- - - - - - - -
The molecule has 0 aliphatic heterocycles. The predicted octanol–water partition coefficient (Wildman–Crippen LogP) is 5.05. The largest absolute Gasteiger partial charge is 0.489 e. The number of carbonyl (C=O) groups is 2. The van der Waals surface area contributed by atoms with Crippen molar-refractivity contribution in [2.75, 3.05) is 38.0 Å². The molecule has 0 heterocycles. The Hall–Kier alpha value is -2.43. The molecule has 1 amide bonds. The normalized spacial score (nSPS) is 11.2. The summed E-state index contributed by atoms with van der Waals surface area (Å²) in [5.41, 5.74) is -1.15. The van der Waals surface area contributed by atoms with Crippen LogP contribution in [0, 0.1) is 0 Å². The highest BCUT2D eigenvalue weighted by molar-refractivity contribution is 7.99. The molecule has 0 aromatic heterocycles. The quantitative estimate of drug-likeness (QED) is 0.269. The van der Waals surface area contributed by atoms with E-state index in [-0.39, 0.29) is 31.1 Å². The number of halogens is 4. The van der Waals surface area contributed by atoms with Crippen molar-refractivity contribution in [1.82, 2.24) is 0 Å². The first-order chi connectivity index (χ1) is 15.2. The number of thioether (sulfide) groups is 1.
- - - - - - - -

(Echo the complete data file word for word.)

The molecule has 0 aliphatic heterocycles. The predicted octanol–water partition coefficient (Wildman–Crippen LogP) is 5.05. The largest absolute Gasteiger partial charge is 0.489 e. The number of carbonyl (C=O) groups is 2. The van der Waals surface area contributed by atoms with Crippen molar-refractivity contribution in [2.75, 3.05) is 38.0 Å². The molecule has 0 heterocycles. The Hall–Kier alpha value is -2.43. The molecule has 1 amide bonds. The normalized spacial score (nSPS) is 11.2. The summed E-state index contributed by atoms with van der Waals surface area (Å²) in [5.41, 5.74) is -1.15. The van der Waals surface area contributed by atoms with Crippen LogP contribution in [0, 0.1) is 0 Å². The highest BCUT2D eigenvalue weighted by molar-refractivity contribution is 7.99. The molecule has 0 aromatic heterocycles. The quantitative estimate of drug-likeness (QED) is 0.269. The van der Waals surface area contributed by atoms with E-state index in [-0.39, 0.29) is 31.1 Å². The number of halogens is 4. The van der Waals surface area contributed by atoms with Crippen molar-refractivity contribution in [1.82, 2.24) is 0 Å². The first-order chi connectivity index (χ1) is 15.2. The number of thioether (sulfide) groups is 1.